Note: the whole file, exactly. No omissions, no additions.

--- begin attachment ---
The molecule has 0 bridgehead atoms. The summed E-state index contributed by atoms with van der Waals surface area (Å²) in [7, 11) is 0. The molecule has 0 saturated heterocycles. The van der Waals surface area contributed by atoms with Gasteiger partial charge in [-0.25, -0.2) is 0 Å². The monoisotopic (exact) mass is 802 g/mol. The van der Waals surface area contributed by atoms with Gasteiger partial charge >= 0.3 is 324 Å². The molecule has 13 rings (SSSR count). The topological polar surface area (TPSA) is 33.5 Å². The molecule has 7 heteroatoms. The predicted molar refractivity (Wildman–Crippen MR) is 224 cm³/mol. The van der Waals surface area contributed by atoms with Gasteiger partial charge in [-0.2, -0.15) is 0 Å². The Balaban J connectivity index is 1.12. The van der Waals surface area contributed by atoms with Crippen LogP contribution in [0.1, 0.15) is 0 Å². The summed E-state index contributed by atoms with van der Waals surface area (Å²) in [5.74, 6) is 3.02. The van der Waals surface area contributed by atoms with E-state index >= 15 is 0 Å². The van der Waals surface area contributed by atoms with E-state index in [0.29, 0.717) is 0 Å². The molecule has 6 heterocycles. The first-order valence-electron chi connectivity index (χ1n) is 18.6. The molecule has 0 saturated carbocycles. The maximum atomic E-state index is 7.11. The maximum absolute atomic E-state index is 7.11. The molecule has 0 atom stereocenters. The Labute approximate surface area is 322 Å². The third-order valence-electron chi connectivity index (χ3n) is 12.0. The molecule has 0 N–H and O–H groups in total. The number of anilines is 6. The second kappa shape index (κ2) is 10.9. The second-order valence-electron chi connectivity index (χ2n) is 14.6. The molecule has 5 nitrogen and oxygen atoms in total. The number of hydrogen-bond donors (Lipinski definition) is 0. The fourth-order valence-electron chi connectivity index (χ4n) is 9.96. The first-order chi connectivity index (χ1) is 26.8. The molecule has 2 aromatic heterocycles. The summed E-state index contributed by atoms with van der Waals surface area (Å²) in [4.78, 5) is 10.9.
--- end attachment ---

The molecule has 0 bridgehead atoms. The summed E-state index contributed by atoms with van der Waals surface area (Å²) in [7, 11) is 0. The molecule has 0 saturated heterocycles. The van der Waals surface area contributed by atoms with Gasteiger partial charge in [-0.25, -0.2) is 0 Å². The monoisotopic (exact) mass is 802 g/mol. The van der Waals surface area contributed by atoms with Gasteiger partial charge >= 0.3 is 324 Å². The molecule has 13 rings (SSSR count). The topological polar surface area (TPSA) is 33.5 Å². The molecule has 7 heteroatoms. The predicted molar refractivity (Wildman–Crippen MR) is 224 cm³/mol. The van der Waals surface area contributed by atoms with Gasteiger partial charge in [-0.2, -0.15) is 0 Å². The Balaban J connectivity index is 1.12. The van der Waals surface area contributed by atoms with Crippen LogP contribution in [0.1, 0.15) is 0 Å². The summed E-state index contributed by atoms with van der Waals surface area (Å²) in [5.74, 6) is 3.02. The van der Waals surface area contributed by atoms with E-state index >= 15 is 0 Å². The van der Waals surface area contributed by atoms with E-state index in [0.29, 0.717) is 0 Å². The molecule has 6 heterocycles. The first-order valence-electron chi connectivity index (χ1n) is 18.6. The molecule has 0 saturated carbocycles. The maximum atomic E-state index is 7.11. The maximum absolute atomic E-state index is 7.11. The molecule has 0 atom stereocenters. The Labute approximate surface area is 322 Å². The third-order valence-electron chi connectivity index (χ3n) is 12.0. The molecule has 0 N–H and O–H groups in total. The number of anilines is 6. The second kappa shape index (κ2) is 10.9. The second-order valence-electron chi connectivity index (χ2n) is 14.6. The molecule has 5 nitrogen and oxygen atoms in total. The number of hydrogen-bond donors (Lipinski definition) is 0. The fourth-order valence-electron chi connectivity index (χ4n) is 9.96. The first-order chi connectivity index (χ1) is 26.8. The molecule has 2 aromatic heterocycles. The summed E-state index contributed by atoms with van der Waals surface area (Å²) in [4.78, 5) is 10.9.